Chard works the same way, although 25 minutes seems long. I just check it and it takeit out when it gets crispy.

                                                  1. re: Cathy

                                                    Thanks Cathy, I'll look forward to trying that. Experimenting is fun but a heads up is always nice.

                                                2. so delicious, i made some last week. i tossed mine in a mixure of olive oil, smoked paprika and salt. i left the leaves big and found there was less crumbling that way plus you can use the thick stems as "handles"

                                                  1. just tried this with bagged, chopped kale (used half for tomato soup). used garlic oil and maldon -- next time i'm going to try the parm oil in my fridge.

                                                    filled up a glass jar so i wouldn't eat it all, and it looked so pretty i decided that all i had to do was tie a red ribbon around the jar and i'd have the perfect christmas food gift -- easy, cheap, healthy and delicious!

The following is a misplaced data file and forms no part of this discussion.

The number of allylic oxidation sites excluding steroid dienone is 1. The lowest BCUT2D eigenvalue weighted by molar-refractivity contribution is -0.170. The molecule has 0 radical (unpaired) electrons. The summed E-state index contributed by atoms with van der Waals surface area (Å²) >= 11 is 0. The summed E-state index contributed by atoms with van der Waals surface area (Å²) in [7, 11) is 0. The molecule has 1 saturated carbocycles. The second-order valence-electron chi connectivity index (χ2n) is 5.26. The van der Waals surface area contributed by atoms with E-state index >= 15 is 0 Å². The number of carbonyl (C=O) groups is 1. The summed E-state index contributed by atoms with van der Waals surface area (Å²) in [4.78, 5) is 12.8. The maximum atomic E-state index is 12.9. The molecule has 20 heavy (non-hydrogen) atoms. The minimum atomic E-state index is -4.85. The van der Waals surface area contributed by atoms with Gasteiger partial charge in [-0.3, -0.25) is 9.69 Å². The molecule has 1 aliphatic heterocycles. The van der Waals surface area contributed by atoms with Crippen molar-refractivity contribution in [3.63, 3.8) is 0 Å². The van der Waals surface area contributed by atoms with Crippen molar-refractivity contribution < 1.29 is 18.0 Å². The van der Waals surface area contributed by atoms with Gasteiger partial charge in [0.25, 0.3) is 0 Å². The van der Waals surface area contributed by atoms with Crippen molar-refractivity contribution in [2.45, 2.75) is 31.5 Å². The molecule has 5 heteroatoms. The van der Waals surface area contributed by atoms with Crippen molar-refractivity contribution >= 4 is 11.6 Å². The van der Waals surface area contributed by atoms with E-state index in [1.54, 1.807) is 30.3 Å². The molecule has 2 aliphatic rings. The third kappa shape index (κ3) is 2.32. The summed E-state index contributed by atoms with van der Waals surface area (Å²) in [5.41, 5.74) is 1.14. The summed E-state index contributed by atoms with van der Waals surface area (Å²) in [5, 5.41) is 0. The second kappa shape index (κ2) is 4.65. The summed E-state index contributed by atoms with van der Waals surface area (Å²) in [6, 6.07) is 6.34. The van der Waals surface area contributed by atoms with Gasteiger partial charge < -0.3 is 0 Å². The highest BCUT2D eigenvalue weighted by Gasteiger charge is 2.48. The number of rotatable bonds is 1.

of course, there are still a few people for whom only chocolate will do, but for the rest...

                                                    5 Replies
                                                    1. re: wonderwoman

                                                      what is "parm oil"?
                                                      Hoping it has something to do with parmesean...

                                                      1. re: Shrinkrap

                                                        she might mean "palm oil"? We'll have to see!

                                                        1. re: Val

                                                          yes -- parmesean!.